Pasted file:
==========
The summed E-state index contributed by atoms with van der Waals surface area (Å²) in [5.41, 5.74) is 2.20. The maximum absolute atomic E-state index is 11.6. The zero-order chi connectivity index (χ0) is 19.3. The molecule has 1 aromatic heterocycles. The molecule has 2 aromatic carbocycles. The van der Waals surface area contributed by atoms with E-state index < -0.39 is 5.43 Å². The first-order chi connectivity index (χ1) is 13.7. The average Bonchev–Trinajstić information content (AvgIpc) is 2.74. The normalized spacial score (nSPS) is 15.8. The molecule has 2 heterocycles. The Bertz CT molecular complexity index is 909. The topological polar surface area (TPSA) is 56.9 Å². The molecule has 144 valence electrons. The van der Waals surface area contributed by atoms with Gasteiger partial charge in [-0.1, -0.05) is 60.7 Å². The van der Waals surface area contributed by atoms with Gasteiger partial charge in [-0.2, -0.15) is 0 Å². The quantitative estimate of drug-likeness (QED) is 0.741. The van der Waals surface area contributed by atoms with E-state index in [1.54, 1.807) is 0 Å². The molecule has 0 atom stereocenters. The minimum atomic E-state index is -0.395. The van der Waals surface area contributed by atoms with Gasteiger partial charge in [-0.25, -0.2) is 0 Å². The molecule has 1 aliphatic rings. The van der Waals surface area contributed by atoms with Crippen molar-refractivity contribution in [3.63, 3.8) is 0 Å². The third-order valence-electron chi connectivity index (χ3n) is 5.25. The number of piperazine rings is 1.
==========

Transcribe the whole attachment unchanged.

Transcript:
The summed E-state index contributed by atoms with van der Waals surface area (Å²) in [5.41, 5.74) is 2.20. The maximum absolute atomic E-state index is 11.6. The zero-order chi connectivity index (χ0) is 19.3. The molecule has 1 aromatic heterocycles. The molecule has 2 aromatic carbocycles. The van der Waals surface area contributed by atoms with E-state index < -0.39 is 5.43 Å². The first-order chi connectivity index (χ1) is 13.7. The average Bonchev–Trinajstić information content (AvgIpc) is 2.74. The normalized spacial score (nSPS) is 15.8. The molecule has 2 heterocycles. The Bertz CT molecular complexity index is 909. The topological polar surface area (TPSA) is 56.9 Å². The molecule has 144 valence electrons. The van der Waals surface area contributed by atoms with Gasteiger partial charge in [-0.1, -0.05) is 60.7 Å². The van der Waals surface area contributed by atoms with Gasteiger partial charge in [-0.2, -0.15) is 0 Å². The quantitative estimate of drug-likeness (QED) is 0.741. The van der Waals surface area contributed by atoms with E-state index in [1.54, 1.807) is 0 Å². The molecule has 0 atom stereocenters. The minimum atomic E-state index is -0.395. The van der Waals surface area contributed by atoms with Gasteiger partial charge in [-0.25, -0.2) is 0 Å². The molecule has 1 aliphatic rings. The van der Waals surface area contributed by atoms with Crippen molar-refractivity contribution in [3.63, 3.8) is 0 Å². The third-order valence-electron chi connectivity index (χ3n) is 5.25. The number of piperazine rings is 1.